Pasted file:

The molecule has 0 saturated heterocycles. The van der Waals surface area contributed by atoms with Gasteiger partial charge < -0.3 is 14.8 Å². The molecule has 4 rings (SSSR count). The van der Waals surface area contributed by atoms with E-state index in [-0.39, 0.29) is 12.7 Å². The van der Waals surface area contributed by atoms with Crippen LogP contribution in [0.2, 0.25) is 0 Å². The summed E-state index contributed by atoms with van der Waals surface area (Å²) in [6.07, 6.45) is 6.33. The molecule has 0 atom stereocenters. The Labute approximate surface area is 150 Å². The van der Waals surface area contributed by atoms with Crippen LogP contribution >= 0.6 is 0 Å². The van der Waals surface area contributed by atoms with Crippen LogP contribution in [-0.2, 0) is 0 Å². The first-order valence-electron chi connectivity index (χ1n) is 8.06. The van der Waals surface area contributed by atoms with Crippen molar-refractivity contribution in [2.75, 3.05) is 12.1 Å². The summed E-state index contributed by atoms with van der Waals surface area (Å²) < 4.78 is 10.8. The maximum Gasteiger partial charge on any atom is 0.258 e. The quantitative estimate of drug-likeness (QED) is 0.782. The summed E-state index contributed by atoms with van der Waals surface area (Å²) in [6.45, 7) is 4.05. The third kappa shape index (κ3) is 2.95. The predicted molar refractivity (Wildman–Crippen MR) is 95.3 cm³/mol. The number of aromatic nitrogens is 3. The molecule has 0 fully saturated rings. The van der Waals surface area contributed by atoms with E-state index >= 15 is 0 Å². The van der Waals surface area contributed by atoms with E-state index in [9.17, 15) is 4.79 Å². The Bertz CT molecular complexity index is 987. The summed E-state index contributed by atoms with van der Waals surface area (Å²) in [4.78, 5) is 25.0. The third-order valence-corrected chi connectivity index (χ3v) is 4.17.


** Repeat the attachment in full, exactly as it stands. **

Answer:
The molecule has 0 saturated heterocycles. The van der Waals surface area contributed by atoms with Gasteiger partial charge < -0.3 is 14.8 Å². The molecule has 4 rings (SSSR count). The van der Waals surface area contributed by atoms with E-state index in [-0.39, 0.29) is 12.7 Å². The van der Waals surface area contributed by atoms with Crippen LogP contribution in [0.2, 0.25) is 0 Å². The summed E-state index contributed by atoms with van der Waals surface area (Å²) in [6.07, 6.45) is 6.33. The molecule has 0 atom stereocenters. The Labute approximate surface area is 150 Å². The van der Waals surface area contributed by atoms with Crippen LogP contribution >= 0.6 is 0 Å². The van der Waals surface area contributed by atoms with Crippen LogP contribution in [-0.2, 0) is 0 Å². The first-order valence-electron chi connectivity index (χ1n) is 8.06. The van der Waals surface area contributed by atoms with Crippen molar-refractivity contribution in [2.75, 3.05) is 12.1 Å². The summed E-state index contributed by atoms with van der Waals surface area (Å²) < 4.78 is 10.8. The maximum Gasteiger partial charge on any atom is 0.258 e. The quantitative estimate of drug-likeness (QED) is 0.782. The summed E-state index contributed by atoms with van der Waals surface area (Å²) in [6.45, 7) is 4.05. The third kappa shape index (κ3) is 2.95. The predicted molar refractivity (Wildman–Crippen MR) is 95.3 cm³/mol. The number of aromatic nitrogens is 3. The molecule has 0 fully saturated rings. The van der Waals surface area contributed by atoms with E-state index >= 15 is 0 Å². The van der Waals surface area contributed by atoms with E-state index in [9.17, 15) is 4.79 Å². The Bertz CT molecular complexity index is 987. The summed E-state index contributed by atoms with van der Waals surface area (Å²) in [4.78, 5) is 25.0. The third-order valence-corrected chi connectivity index (χ3v) is 4.17.